16. What brings milk snakes to your house. I’ve lived at my house for 2 years now and have never seen one. Now today I had one in my garage and another in the driveway within and hour. I don’t mind snakes but I don’t want them in my house. Hopefully someone can help me with why are they here and how can I get them to go back in the woods and stay there.

  17. I found one the other day at the bottom of one of my compost bins as I was removing the last of the compost for my garden. This website helped me to confirm what I saw. He/she mus have been close to 3 feet. Beautiful animal! As I watched him/her, he/she just slithered away. Just how do you tell th egender of a milk snake? Great info – thanks.

  18. Thanks for the excellent site. I found one today near the house and first thought it to be a copperhead. We are on the edge of its range and I have never seen one this far north. After careful capture, I noticed its lack of pits and round pupils. These are not copperhead eyes. Your site helped me confirm the fact that this was an Eastern Milksnake. This was the most aggressive snake that I have ever encountered. Had I not been wearing boots, my ankle would have been bitten. It struck at me repeatedly and did the little tail shake routine. Will go now and release it a little away from the house. Will also take a few photos but they will probably not be as good as yours. Thanks again for your excellent site.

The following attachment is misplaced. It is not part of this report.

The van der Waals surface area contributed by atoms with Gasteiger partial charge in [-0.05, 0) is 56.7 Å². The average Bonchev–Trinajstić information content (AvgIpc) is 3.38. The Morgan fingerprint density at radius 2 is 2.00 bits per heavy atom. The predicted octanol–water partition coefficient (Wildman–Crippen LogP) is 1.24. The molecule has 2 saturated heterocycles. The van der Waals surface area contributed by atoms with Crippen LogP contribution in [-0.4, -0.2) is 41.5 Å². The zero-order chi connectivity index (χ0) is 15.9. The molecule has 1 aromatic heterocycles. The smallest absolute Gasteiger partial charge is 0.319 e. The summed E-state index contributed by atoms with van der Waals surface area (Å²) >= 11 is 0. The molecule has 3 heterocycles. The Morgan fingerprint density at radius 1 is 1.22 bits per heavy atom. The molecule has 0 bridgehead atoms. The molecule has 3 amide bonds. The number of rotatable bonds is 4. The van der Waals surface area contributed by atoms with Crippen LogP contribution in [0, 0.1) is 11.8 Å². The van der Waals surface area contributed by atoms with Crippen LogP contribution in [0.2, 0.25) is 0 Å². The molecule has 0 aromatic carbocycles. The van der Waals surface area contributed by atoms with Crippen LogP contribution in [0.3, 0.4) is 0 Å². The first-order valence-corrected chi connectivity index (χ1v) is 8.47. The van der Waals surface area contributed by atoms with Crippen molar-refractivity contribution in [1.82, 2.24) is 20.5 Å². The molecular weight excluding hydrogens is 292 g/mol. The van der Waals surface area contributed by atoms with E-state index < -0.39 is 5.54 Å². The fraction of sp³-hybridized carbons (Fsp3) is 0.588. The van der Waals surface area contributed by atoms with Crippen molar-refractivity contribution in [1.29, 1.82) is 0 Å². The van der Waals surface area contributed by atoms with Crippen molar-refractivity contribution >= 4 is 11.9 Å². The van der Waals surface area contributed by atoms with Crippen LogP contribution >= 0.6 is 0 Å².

19. Thanks for your site. I saw this lil guy today in my central NJ garage. I think he is a Milksnake too! Was agressive at first, then went to sleep under some cardboard. Finely shoveled him out safely. Good a few good pics.

  20. this is a reponse to the on from nj. i found one in my garage today too! he tried to run an i found out he was aggressive….. an he is now under an old fish tank in the yard with a rock on it for observations only i swear

  21. I live near boston and I just found a milk snake inside my garage. there is no place for it now outside, so what should i feed it? (about 7 in long) please reply thanks!

    1. My local Paris Farmers Union (in Paris Maine) sells crickets. They feed them to lizards and things like that. Maybe your snake might like them?

    2. Milks like mice, that is why they are called milk snakes. They use to hang out in the milking barns to eat the rats and mice. You do not usually have to feed them live, you can purchase frozen rodents at most pet stores now. 7 inches is small so you would need baby mice, pinkies they are called. You can also order them online. It is important to feed them older mice when they are able to eat them as they need the calcium from the bones of the older ones. Baby mice are mostly cartilage. Make sure it has somewhere to hide, a soft substrate so he can burrow, and a constant supply of water. I would also consider a heat pad on one section so if he feels the need to warm up he can, but it is just as important that he is able to cool down so make sure it does not take up a huge section of his enclosure. Good luck, milks are my personal favorite pet snakes.